The module aims to introduce students to the mathematical modelling of urban systems within the framework of complexity science. Two main methodologies will be used: network science and spatial interaction models. In detail, the student will learn to represent processes in urban systems, and to encode the connectivity, relationships between agents, locations or services, leading to the prediction of the emergent flows. The skills learnt in this course can be applied to a wide range of systems. During the course we will look at transport systems, centrality measures and community detection in social systems; and the modelling of flows related to commuting or migration patterns. There are no prerequisites for the course, nevertheless, the students possessing programming skills and basic linear algebra knowledge will be at an advantage. Codes needed for the practical workshops and assessment will be provided.

The indicative reading list for this module can be viewed at Urban Simulation reading list.

Optional modules

Students may choose any UCL Masters 15 credit module; however, the following two modules are highly recommended:

CASA0013 Introduction to Programming for Spatial Analysis (T1) [If you are not an experienced programmer]

This module gives students an introduction to the basics of computer programming through simple material related to spatial analysis.  It covers the theory of computing, giving an easy introduction to two different languages in order to highlight their similarities and differences.  The course focuses on how to make use of the tools presented here in a larger workflow.  Throughout, students will discover how they can use what they learn here to support their research and studies.

OR:

CASA0011 Agent Based Modelling for Spatial Systems (T2) [if you have some experience programming]

This module will introduce students to the design and use of agent-based models (ABMs) in a variety of urban analytical contexts. The course will employ a hands-on approach, with practical sessions guiding students through the construction of example models, building up to producing their own simulations and using them to conduct experiments.

Themes covered in this module will include:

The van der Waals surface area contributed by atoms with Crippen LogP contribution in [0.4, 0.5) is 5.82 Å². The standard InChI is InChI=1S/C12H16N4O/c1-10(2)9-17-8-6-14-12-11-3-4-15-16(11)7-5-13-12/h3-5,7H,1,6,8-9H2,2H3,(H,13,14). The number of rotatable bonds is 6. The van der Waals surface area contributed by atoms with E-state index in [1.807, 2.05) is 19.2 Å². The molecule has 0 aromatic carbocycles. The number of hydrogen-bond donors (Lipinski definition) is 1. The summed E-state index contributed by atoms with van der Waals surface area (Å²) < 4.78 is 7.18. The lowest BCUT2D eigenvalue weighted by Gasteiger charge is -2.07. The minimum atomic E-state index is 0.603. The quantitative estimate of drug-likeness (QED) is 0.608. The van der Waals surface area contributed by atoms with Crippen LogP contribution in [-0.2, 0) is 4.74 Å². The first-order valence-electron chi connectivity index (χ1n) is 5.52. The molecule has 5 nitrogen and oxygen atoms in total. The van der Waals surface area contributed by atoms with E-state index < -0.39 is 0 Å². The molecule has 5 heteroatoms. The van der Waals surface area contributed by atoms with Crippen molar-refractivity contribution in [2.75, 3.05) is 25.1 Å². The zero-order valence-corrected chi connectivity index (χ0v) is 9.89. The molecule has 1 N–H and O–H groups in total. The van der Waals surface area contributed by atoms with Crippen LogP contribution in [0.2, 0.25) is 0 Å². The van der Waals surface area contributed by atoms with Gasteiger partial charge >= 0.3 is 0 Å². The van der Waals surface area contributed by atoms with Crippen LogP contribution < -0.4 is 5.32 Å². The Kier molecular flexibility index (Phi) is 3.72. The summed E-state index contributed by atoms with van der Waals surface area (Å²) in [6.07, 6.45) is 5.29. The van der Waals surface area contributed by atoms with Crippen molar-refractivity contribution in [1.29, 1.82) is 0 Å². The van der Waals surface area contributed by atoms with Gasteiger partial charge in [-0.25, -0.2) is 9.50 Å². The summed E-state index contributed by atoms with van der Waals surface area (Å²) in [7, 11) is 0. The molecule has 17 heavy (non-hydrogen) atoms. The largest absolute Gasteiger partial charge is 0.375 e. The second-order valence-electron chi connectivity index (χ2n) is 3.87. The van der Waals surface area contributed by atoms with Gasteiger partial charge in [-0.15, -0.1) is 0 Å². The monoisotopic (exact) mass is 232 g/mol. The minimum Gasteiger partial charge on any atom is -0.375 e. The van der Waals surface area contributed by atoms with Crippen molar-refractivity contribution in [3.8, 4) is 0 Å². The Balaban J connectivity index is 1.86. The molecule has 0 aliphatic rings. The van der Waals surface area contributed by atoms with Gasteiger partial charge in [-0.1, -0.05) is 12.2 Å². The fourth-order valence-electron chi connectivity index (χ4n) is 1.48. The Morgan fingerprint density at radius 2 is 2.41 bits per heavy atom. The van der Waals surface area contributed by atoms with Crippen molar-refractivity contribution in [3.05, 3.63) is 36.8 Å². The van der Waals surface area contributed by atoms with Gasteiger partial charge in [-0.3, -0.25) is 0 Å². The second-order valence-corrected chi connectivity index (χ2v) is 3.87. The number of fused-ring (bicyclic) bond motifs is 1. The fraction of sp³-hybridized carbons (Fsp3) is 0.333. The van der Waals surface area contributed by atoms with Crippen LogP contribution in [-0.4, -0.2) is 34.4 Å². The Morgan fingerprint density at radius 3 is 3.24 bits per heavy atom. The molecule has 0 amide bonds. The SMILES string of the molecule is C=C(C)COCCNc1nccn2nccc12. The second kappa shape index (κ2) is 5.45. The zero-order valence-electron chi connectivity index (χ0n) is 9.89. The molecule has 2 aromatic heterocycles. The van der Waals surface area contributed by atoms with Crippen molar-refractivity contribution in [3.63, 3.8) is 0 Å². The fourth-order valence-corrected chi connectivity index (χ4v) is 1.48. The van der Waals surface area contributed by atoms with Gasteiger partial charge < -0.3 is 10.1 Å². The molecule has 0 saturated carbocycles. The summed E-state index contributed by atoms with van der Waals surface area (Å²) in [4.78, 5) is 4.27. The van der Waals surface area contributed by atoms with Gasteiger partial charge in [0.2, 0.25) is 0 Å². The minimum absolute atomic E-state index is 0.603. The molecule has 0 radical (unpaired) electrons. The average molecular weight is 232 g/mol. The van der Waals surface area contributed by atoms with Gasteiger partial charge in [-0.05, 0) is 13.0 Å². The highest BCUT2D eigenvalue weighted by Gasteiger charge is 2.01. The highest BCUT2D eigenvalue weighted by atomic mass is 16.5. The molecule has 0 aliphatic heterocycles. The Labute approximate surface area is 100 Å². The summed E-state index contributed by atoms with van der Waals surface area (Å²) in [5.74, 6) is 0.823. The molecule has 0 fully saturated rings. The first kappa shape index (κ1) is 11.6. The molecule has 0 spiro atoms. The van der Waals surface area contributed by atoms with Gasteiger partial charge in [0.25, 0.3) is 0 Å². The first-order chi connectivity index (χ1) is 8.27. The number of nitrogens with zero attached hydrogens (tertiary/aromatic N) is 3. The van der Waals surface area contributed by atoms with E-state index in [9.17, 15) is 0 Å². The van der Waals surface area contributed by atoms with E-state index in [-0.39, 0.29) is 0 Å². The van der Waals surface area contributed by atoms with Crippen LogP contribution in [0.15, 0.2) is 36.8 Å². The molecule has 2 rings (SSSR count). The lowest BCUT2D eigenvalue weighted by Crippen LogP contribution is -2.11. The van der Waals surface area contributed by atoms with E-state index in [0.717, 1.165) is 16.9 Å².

• Cellular Automata
  • Presenting ABMs using the Overview Design Detail (ODD) Protocol
  • Modelling competition among agents
  • Optimisation of ABM performance
  • Using ABM to make forecasts and predictions
  • Integration of ABM and GIS

The module will further cover the history and development of the field, as well as current trends, focusing particularly on the evaluation of model outcomes. It will address applications such as pedestrian movement, traffic and transportation, land use, evacuations and crises, and basic epidemiology.

Models will be built using the specialist agent-modelling software NetLogo (or an appropriate alternative – adaptations may be made to keep the course current).

Term 3

Dissertation (60 credits) - Term 3

This module marks the culmination of your studies and gives you the opportunity to produce an original piece of research making use of the knowledge gathered in the lectures. You will be guided throughout this challenge by your supervisor and with the support of the Course Director, and together you will decide the subject of research. This enterprise will enable you to create a unique, individual piece of work with an emphasis on data collection; analysis and visualisation linked to policy and social science oriented applications.

Assessment is by 10,000-12,000 words dissertation.

Part-time study

Part-time study is completed within two years. Students on this mode of study should aim to follow the study pattern below:

 

Part-time Year One

 

Part-time Year Two

•    CASA0001 Urban Systems Theory•    CASA0005 Geographic Information Systems and Science
•    CASA0007 Quantitative Methods•    CASA0008 Smart Cities: Context, Policy and Government
•    CASA0009 Spatial Data Capture, Storage and Analysis•    CASA0002 Urban Simulation
RTPI Pathway: BPLN0042 Urban Design: Place making
•    N/A•    Any UCL Masters 15 credit module
RTPI Pathway: BPLN0055 Planning Practice
•    N/A•    CASA0010 Dissertation

Modular/Flexible study

•    These students can take up to five years to gain 180 credits to complete the programme
•    The student registers at the start of every academic year, and chooses (via Portico) which modules to study in that academic year. The action of making a module choice generates an invoice from the Fees Office.
•    It is possible for a modular/flexible student to enrol onto the programme at the start of the academic year but decide not to take any modules in that year and defer study to another year. They will pay no fees for that year, but will remain an enrolled registered student of UCL.

Modular/flexible students must complete the module CASA0007 before CASA0009.

All taught modules must be completed before completing the Dissertation.

NB: All Modular/Flexible students MUST re-enrol every autumn until they complete their studies, regardless of whether they intend to actively study that year or not. Student registration must remain current, otherwise it will be assumed the student has left the programme.